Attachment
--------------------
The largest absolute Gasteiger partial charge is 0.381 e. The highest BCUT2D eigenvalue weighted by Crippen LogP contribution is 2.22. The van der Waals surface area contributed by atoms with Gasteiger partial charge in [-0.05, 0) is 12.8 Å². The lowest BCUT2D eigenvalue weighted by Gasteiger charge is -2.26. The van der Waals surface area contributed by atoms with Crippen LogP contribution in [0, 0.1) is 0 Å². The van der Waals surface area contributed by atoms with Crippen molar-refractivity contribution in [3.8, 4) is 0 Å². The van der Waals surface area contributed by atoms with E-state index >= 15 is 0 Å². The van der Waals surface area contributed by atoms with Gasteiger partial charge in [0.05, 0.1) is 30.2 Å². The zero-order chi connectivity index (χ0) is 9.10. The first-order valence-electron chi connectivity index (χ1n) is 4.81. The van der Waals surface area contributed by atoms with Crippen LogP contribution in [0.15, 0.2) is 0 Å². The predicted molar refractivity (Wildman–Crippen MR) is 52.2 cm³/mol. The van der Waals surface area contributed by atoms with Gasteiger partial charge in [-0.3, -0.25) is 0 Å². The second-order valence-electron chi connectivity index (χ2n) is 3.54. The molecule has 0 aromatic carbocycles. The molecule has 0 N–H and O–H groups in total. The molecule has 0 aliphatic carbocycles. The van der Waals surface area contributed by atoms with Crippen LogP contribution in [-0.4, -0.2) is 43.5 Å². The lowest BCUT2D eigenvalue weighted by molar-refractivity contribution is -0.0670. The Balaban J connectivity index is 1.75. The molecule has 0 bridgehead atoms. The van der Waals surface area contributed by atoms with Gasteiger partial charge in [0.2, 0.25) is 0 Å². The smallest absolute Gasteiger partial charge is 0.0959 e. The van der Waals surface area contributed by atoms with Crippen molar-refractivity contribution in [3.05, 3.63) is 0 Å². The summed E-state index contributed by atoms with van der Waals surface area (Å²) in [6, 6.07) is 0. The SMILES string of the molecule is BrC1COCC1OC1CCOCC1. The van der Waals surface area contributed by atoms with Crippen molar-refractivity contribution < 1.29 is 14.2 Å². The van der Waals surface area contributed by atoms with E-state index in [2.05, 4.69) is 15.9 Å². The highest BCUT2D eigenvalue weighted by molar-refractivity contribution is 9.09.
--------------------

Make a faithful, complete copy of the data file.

The largest absolute Gasteiger partial charge is 0.381 e. The highest BCUT2D eigenvalue weighted by Crippen LogP contribution is 2.22. The van der Waals surface area contributed by atoms with Gasteiger partial charge in [-0.05, 0) is 12.8 Å². The lowest BCUT2D eigenvalue weighted by Gasteiger charge is -2.26. The van der Waals surface area contributed by atoms with Crippen LogP contribution in [0, 0.1) is 0 Å². The van der Waals surface area contributed by atoms with Crippen molar-refractivity contribution in [3.8, 4) is 0 Å². The van der Waals surface area contributed by atoms with E-state index >= 15 is 0 Å². The van der Waals surface area contributed by atoms with Gasteiger partial charge in [0.05, 0.1) is 30.2 Å². The zero-order chi connectivity index (χ0) is 9.10. The first-order valence-electron chi connectivity index (χ1n) is 4.81. The van der Waals surface area contributed by atoms with Crippen LogP contribution in [0.15, 0.2) is 0 Å². The predicted molar refractivity (Wildman–Crippen MR) is 52.2 cm³/mol. The van der Waals surface area contributed by atoms with Gasteiger partial charge in [-0.3, -0.25) is 0 Å². The second-order valence-electron chi connectivity index (χ2n) is 3.54. The molecule has 0 aromatic carbocycles. The molecule has 0 N–H and O–H groups in total. The molecule has 0 aliphatic carbocycles. The van der Waals surface area contributed by atoms with Crippen LogP contribution in [-0.4, -0.2) is 43.5 Å². The lowest BCUT2D eigenvalue weighted by molar-refractivity contribution is -0.0670. The Balaban J connectivity index is 1.75. The molecule has 0 bridgehead atoms. The van der Waals surface area contributed by atoms with Gasteiger partial charge in [0.2, 0.25) is 0 Å². The smallest absolute Gasteiger partial charge is 0.0959 e. The van der Waals surface area contributed by atoms with Crippen molar-refractivity contribution in [3.05, 3.63) is 0 Å². The summed E-state index contributed by atoms with van der Waals surface area (Å²) in [6, 6.07) is 0. The SMILES string of the molecule is BrC1COCC1OC1CCOCC1. The van der Waals surface area contributed by atoms with Crippen molar-refractivity contribution < 1.29 is 14.2 Å². The van der Waals surface area contributed by atoms with E-state index in [2.05, 4.69) is 15.9 Å². The highest BCUT2D eigenvalue weighted by molar-refractivity contribution is 9.09.